"You don't make peace with friends. You make it with very unsavory enemies": First Edition of The Rabin Memoirs; Inscribed by Him

  • The Rabin Memoirs.

The Rabin Memoirs.

$1,500.00

Item Number: 86744

Boston: Little, Brown & Company, 1979.

First edition in English of the memoirs of Yitzhak Rabin. Octavo, original half cloth. Presentation copy, inscribed by the author on the front free endpaper in the year of publication, “To Dorothy and Ozzie with love Y. Rabin 10.22.79.” The recipients Dorothy and Ozzie Goren were philanthropists deeply involved in the Jewish community, having served as general campaign chair, Federation president and chair and/or board member of innumerable committees, boards and meetings, including many Federation missions to Israel, as well a serving as Chair of the California Fair Employment and Housing Commission for twelve years. Contemporary inscription, near fine in a near fine dust jacket. Jacket design by John Renfer. Photograph by Magnum photographer Leonard Freed.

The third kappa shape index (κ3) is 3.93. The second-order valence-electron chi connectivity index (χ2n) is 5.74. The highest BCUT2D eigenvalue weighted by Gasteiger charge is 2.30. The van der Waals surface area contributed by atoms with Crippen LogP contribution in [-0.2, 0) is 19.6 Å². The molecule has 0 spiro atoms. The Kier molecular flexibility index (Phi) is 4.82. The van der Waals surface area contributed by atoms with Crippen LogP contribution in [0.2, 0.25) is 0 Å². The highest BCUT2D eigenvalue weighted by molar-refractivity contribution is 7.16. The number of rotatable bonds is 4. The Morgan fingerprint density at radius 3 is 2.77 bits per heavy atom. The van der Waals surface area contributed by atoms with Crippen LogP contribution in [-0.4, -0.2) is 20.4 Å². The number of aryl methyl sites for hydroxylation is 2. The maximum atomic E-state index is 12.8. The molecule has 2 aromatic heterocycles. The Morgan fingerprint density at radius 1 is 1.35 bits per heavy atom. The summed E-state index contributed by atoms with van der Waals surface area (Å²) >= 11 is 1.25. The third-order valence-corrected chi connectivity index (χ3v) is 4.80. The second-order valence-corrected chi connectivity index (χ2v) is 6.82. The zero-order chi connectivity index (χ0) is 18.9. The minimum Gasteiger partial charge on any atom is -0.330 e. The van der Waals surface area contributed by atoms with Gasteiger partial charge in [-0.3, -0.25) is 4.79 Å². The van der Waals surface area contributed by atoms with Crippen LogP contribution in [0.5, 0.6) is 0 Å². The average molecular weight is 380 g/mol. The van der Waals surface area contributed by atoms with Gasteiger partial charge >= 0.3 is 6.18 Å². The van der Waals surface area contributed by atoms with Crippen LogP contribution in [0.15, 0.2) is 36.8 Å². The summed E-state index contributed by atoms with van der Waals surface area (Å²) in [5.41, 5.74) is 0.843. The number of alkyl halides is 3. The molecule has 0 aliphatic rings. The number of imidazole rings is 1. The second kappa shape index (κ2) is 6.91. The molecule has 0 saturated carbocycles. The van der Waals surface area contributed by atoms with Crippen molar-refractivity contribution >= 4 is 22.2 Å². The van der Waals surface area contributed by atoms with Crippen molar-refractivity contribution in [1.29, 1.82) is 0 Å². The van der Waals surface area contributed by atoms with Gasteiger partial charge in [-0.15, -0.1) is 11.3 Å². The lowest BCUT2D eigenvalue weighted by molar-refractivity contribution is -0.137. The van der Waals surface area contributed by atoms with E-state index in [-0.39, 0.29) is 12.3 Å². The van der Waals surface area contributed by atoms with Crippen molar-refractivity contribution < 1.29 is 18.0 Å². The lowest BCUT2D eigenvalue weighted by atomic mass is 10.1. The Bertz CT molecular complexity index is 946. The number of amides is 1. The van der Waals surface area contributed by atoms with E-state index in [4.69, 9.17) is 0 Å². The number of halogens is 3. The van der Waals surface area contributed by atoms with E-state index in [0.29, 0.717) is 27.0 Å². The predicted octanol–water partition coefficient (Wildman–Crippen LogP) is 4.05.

Yitzhak Rabin was the fifth Prime Minister of Israel, serving two terms in office, 1974–77 and 1992 until his assassination in 1995. Rabin was born in Jerusalem to Ukrainian-Jewish immigrants and was raised in a Labor Zionist household. He led a 27-year career as a soldier. As a teenager he joined the Palmach, the commando force of the Yishuv. He eventually rose through its ranks to become its chief of operations during Israel's War of Independence. He joined the newly formed Israel Defense Forces in late 1948 and continued to rise as a promising officer. He helped shape the training doctrine of the IDF in the early 1950s, and led the IDF's Operations Directorate from 1959 to 1963. He was appointed Chief of the General Staff in 1964 and oversaw Israel's victory in the 1967 Six-Day War. Rabin served as Israel's ambassador to the United States from 1968 to 1973, during a period of deepening U.S.–Israel ties. He was appointed Prime Minister of Israel in 1974, after the resignation of Golda Meir. In his first term, Rabin signed the Sinai Interim Agreement and ordered the Entebbe raid. Rabin was Israel's minister of defense for much of the 1980s, including during the outbreak of the First Intifada. In 1992, Rabin was re-elected as prime minister on a platform embracing the Israeli–Palestinian peace process. He signed several historic agreements with the Palestinian leadership as part of the Oslo Accords. In 1994, Rabin won the Nobel Peace Prize together with long-time political rival Shimon Peres and Palestinian leader Yasser Arafat. Rabin also signed a peace treaty with Jordan in 1994. Rabin's memoirs are important not only for the insider's view they offer about Israel and the Middle East, but also for providing a very human portrait of a heroic world leader.

Ask a Question